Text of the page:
How your child plays, learns, speaks, acts, and moves offers important clues about your child’s development. Developmental milestones are things most children (75% or more) can do by a certain age. Check the milestones your child has reached by the end of 4 months by completing the checklist below. Share it with your child’s doctor, teacher, and other providers, and be sure to talk about the milestones your child has reached and what to expect next.
If your child was born more than 3 weeks prematurely, use his/her corrected age. If your child’s age falls between 2 checklist ages, use the checklist for the younger age.
Checking children’s development regularly is important. CDC’s free Milestone Tracker app is also available to complete the checklists, with reminders and helpful tips on the go! Available on the AppStore and GooglePlay.
Milestones matter! Check the milestones your baby has reached by 4 months by completing the checklist below.
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CDC does not collect or share any personal information that can be used to identify you or your child.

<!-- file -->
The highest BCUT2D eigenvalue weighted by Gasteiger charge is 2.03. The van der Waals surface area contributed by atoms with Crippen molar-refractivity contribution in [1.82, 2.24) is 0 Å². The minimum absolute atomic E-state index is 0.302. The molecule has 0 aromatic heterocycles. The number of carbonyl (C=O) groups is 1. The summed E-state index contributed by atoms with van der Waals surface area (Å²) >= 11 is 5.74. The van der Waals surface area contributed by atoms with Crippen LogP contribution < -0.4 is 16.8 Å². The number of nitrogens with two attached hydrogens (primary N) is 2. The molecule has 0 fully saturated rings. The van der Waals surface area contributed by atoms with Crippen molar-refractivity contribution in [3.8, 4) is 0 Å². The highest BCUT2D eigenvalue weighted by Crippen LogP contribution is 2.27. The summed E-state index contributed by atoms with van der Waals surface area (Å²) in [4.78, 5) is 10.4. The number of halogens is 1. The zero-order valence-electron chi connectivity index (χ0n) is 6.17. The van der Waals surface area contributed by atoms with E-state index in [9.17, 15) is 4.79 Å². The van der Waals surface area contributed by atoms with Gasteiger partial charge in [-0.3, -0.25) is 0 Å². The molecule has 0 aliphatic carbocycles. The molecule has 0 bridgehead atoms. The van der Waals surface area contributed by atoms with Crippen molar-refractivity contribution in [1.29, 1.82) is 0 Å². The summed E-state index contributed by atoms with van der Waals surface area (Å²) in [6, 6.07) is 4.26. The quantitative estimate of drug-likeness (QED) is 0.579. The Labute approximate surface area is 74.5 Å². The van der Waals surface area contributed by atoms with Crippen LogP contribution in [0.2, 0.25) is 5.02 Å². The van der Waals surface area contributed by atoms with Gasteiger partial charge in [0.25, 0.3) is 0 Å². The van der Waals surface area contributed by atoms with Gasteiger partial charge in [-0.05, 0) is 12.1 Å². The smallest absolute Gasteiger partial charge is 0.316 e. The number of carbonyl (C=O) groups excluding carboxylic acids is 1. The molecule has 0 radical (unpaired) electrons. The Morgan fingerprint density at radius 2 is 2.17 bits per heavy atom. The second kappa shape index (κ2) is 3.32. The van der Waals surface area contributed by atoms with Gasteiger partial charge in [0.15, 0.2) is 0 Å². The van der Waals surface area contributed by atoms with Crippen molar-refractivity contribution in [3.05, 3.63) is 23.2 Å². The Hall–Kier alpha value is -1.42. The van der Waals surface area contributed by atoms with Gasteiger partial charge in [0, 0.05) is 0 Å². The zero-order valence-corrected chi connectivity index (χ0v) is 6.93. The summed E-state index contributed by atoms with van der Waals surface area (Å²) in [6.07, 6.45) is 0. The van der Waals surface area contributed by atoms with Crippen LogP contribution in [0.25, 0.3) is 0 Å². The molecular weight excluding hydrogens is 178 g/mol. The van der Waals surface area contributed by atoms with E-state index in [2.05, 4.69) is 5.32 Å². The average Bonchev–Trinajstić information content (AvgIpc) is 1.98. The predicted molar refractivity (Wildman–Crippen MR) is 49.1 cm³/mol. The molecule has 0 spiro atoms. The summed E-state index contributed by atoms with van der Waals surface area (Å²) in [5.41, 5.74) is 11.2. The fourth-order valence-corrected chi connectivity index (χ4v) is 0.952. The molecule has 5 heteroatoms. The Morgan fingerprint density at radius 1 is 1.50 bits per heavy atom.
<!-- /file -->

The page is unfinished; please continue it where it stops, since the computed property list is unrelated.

What Most Babies Do by this Age:
Selected “not sure”? Watch for these milestones over the next week or two. Try some things with your child that gives him/her the chance to show the milestone. If you’re still not seeing the milestone, see the steps below.
Selected “not yet” or have other concerns or questions about your child’s development? Talk with your child’s doctor, teacher and/or another trusted provider. Share the checklist and any questions or concerns you might have. Ask about developmental screening. It’s recommended for all children. If you, the doctor, teacher, or other provider is still concerned after screening, ask to be connected with (1) a specialist who can learn more about your child AND (2) with services and other supports that may help. Visit www.cdc.gov/Concerned for more information.
Chuckles when you try to make him laugh
Looks at you, moves, or makes sounds to get or keep your attention
Makes sounds like “oooo”, “aahh” (cooing)
Makes sounds back when you talk to him
Turns head towards the sound of your voice
If hungry, opens mouth when he sees breast or bottle
Looks at her hands with interest
Holds head steady without support when you are holding him
Holds a toy when you put it in his hand
Uses his arm to swing at toys
Brings hands to mouth
Pushes up onto elbows/forearms when on tummy